Show
        Paul King added a comment - If we bring back in the do ... while loop, we could potentially support: if (condition) { ... } unless (condition) { ... } do { ... } while (condition) do { ... } if (condition) do { ... } unless (condition)
        Hide
        Robert Fischer added a comment -

        I'd rather do

        {...}

        .unless(condition) – putting conditional methods onto closures would be pretty nifty, and keep with the Groovy feel.

        Show
        Robert Fischer added a comment - I'd rather do {...} .unless(condition) – putting conditional methods onto closures would be pretty nifty, and keep with the Groovy feel.
        Hide
        blackdrag blackdrag added a comment -

        Julien, I would suggest you raise the issue on the groovy-user list to see the reactions of others.

        Show
        blackdrag blackdrag added a comment - Julien, I would suggest you raise the issue on the groovy-user list to see the reactions of others.
        Hide
        Julien Ponge added a comment -

        Done. Let's see what people think about the idea

        Show
        Julien Ponge added a comment - Done. Let's see what people think about the idea
        Hide
        Luke Daley added a comment -

        +1000 for unless, except I think we should stick with pre statement rather post statement. To be clear...

        unless (x > 10) doSomething()

        if (x < 10) triggerSomethingNasty()

        I actually prefer the ruby/perl style of having the condition afterwards for single statement expressions, but since Groovy already supports having the condition before the statement I would advocate sticking with this.

        Show
        Luke Daley added a comment - +1000 for unless, except I think we should stick with pre statement rather post statement. To be clear... unless (x > 10) doSomething() if (x < 10) triggerSomethingNasty() I actually prefer the ruby/perl style of having the condition afterwards for single statement expressions, but since Groovy already supports having the condition before the statement I would advocate sticking with this.
        Hide
        Russel Winder added a comment -

        I think having conditions as right-hand side properties of an expression is awful – especially in a read left-to-right language. Just because Perl and Ruby do it doesn't make it good and desirable – Python doesn't have the structure as was originally stated.

        Show
        Russel Winder added a comment - I think having conditions as right-hand side properties of an expression is awful – especially in a read left-to-right language. Just because Perl and Ruby do it doesn't make it good and desirable – Python doesn't have the structure as was originally stated.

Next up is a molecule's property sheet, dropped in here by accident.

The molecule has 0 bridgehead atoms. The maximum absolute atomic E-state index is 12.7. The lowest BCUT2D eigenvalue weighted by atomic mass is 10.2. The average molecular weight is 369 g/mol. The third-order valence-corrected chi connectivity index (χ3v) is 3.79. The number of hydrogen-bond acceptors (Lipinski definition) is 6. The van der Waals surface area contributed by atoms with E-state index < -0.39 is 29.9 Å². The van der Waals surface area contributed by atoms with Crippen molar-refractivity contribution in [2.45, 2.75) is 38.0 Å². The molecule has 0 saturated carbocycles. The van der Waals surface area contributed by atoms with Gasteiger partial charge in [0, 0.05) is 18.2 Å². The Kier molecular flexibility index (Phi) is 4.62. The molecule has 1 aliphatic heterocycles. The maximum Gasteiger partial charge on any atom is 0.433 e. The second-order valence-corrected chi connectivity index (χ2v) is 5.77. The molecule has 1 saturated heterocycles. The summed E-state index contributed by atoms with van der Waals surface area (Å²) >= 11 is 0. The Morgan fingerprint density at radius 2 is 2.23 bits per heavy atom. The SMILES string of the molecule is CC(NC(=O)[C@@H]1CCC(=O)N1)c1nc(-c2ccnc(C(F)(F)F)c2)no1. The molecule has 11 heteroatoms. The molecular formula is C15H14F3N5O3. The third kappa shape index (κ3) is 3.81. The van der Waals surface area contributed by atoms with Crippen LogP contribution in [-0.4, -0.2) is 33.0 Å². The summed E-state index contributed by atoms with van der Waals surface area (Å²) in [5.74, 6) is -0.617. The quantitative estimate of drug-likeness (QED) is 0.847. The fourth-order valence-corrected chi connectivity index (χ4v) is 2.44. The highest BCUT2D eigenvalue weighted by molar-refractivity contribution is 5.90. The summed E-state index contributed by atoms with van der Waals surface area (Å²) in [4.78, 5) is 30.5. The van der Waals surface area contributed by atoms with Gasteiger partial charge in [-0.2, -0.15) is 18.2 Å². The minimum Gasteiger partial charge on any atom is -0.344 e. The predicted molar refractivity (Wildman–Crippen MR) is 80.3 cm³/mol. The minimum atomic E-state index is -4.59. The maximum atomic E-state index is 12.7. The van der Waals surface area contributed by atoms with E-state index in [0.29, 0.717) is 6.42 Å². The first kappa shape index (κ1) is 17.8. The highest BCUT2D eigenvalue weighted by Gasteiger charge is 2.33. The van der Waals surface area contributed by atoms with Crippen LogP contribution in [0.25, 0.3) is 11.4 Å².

Hide
        Julien Ponge added a comment -

        My mistake, Python indeed doesn't have those constructs.

        Show
        Julien Ponge added a comment - My mistake, Python indeed doesn't have those constructs.
        Hide
        Russel Winder added a comment -

        No problem, I just wanted to ensure no mistakes got turned into facts

        It seems the debate is lively and alive on the mailing list, so I guess the best bet is to wait for things to iterate to a conclusion there and then post a summary item here.

        Show
        Russel Winder added a comment - No problem, I just wanted to ensure no mistakes got turned into facts It seems the debate is lively and alive on the mailing list, so I guess the best bet is to wait for things to iterate to a conclusion there and then post a summary item here.
        Hide
        John Fletcher added a comment -

        What was the conclusion on the user list? If this is all too hard, why not just create a separate issue to add 'unless' and confine this issue to the idea of reverse-syntax.

        Show
        John Fletcher added a comment - What was the conclusion on the user list? If this is all too hard, why not just create a separate issue to add 'unless' and confine this issue to the idea of reverse-syntax.
        Hide
        Guillaume Laforge added a comment -

        The conclusion is that it's not a very natual style for Groovy to have that conditional after the statement.
        So we're not really fond of implementing this feature.
        We're keeping old feature requests open in our bug tracker though, hence why this issue is still open.

        Show
        Guillaume Laforge added a comment - The conclusion is that it's not a very natual style for Groovy to have that conditional after the statement. So we're not really fond of implementing this feature. We're keeping old feature requests open in our bug tracker though, hence why this issue is still open.

          People

          • Assignee:
            Unassigned
            Reporter:
            Julien Ponge
          • Votes:
            6 Vote for this issue
            Watchers:
            6 Start watching this issue

            Dates

            • Created:
              Updated: